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Thread: Sphagnum wild habitat

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    Sphagnum wild habitat

    I always think of Sphagnum as a light-loving plant that grows unshaded in big bogs where it's the dominant plant (dominant as in most numerous and dense, as well as being unshaded). However, today I found it in very deep shade, underneath very dense wetland bushes. Was I the only one who didn't realize there are at least some shade species? I was expecting to find them closer to the water, but there they would have been choked out by even denser purple loosestrife.

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    Quote Originally Posted by schmiggle View Post
    I always think of Sphagnum as a light-loving plant that grows unshaded in big bogs where it's the dominant plant (dominant as in most numerous and dense, as well as being unshaded). However, today I found it in very deep shade, underneath very dense wetland bushes. Was I the only one who didn't realize there are at least some shade species? I was expecting to find them closer to the water, but there they would have been choked out by even denser purple loosestrife.
    I was surprised to find what appeared to be sphagnum growing in a few areas on Mount Monadnock last year.

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    Sphagnum doesn't like blazing sun any more than it does deep shade; it'll grow there, but not necessarily very well. Their favored conditions are under the dappled shade of other sun-loving plants. It's not really a species-specific condition, but what the native species have available to them that's most tolerable.
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    Quote Originally Posted by hcarlton View Post
    Sphagnum doesn't like blazing sun any more than it does deep shade; it'll grow there, but not necessarily very well. Their favored conditions are under the dappled shade of other sun-loving plants. It's not really a species-specific condition, but what the native species have available to them that's most tolerable.
    It definitely didn't like the deep shade, and it definitely doesn't mind dappled sun. However, I was in a huge bog a few weeks ago, and that was basically full sun (though the bushes aound might have offered limited sun protection). You always see it in pictures growing out in the open. However, Colorado probably has more UV, so I wonder if that's what's hurting it in full sun out there. The pictures are usually of the big northern bogs, and the bog I was in was bushy and in Rhode Island. The site I mentioned in this post is a forest edge, and the sphagnum definitely grows best in dappled light (although it doesn't grow at all in full sun, and I'm not really sure why, because I've seen it in full sun elsewhere--maybe the water's too deep?)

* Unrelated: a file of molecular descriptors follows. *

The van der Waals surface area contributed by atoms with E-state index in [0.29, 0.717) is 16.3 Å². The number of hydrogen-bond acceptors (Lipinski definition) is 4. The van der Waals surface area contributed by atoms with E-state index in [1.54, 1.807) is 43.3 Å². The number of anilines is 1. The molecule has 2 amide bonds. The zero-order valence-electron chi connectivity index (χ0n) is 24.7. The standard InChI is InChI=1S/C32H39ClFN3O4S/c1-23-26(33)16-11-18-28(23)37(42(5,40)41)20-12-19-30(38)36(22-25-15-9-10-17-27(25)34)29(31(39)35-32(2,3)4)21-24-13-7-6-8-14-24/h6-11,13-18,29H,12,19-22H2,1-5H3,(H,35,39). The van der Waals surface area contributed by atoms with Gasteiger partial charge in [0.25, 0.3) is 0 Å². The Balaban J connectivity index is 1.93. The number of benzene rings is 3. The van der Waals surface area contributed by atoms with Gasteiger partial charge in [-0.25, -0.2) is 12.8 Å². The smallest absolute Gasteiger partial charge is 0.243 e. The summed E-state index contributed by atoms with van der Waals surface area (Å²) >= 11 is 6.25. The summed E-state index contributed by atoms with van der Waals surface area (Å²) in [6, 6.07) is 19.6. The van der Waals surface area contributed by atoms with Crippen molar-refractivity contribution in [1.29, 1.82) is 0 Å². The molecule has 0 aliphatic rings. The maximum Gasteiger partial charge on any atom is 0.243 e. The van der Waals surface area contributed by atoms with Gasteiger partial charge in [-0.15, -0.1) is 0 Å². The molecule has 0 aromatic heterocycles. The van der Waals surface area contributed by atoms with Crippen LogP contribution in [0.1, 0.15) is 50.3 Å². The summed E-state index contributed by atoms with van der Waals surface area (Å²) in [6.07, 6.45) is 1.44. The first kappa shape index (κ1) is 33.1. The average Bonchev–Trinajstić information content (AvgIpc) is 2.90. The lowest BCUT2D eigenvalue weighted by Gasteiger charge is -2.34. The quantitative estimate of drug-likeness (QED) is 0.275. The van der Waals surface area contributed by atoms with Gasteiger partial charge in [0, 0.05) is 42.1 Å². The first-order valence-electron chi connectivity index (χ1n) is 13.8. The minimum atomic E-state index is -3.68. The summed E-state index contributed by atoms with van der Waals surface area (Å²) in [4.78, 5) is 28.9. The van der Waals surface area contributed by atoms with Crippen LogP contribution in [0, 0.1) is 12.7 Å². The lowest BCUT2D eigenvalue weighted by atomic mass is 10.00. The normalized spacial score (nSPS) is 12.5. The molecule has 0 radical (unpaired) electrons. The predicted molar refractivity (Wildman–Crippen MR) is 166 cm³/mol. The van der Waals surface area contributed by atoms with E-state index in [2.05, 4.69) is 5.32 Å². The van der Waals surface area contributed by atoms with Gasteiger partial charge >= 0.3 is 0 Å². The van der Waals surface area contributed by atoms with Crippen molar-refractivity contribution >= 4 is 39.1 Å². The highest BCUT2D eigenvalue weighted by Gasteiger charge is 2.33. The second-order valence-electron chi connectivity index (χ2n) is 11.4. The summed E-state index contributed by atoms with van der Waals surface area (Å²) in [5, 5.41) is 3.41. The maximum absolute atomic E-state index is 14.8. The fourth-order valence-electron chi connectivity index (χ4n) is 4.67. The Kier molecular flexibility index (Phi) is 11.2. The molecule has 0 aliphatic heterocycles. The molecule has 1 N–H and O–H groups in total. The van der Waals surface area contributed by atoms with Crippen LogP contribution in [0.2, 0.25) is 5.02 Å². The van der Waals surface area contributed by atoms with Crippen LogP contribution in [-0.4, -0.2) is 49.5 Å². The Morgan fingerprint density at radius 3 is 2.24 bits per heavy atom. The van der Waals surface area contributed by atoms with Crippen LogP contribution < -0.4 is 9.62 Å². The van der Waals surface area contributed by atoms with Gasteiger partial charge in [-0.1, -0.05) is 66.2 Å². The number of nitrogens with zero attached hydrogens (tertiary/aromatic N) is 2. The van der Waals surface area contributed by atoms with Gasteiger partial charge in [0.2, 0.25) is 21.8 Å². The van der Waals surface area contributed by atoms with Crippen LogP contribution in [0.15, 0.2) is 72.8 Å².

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    hcarlton's Avatar
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    I'm not referring to around here; I don't have a lot of sphagnum growing outdoors and I've never seen it in person around here in the wild. Where it does grow with little protection, I would bet you'll find it mostly very close to the ground or inundated with water to prevent drying out/burning. There are probably some species that can tolerate drier conditions in full sun, but for the most part even the spotty light provided by sparse grasses is more its preferable conditions.
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    Have you considered that the sphagnum was in shade because the bush had germinated in the unshaded sphagnum?

    On sphagnum rafts you will find that areas are in dappled shade because the birch scrub has begun to colonise the raft. Eventually other plants will also colonise the undergrowth and the only indication that it is a raft will be that the earth moves. This development can be relatively short. I still check on a sphagnum raft (SSSI) where I was involved in a scientific project in the 1970s that is now unrecognisable as the scrub and other vegetation has colonised and taken over.

    The sphagnum I grow prefers to be wet in full sun. Given those conditions it grows more compact and colourful. Grown in shade (the lower tiers in my sphagnum house) it's scraggy and just green. It will revert to type when granted full sun though.

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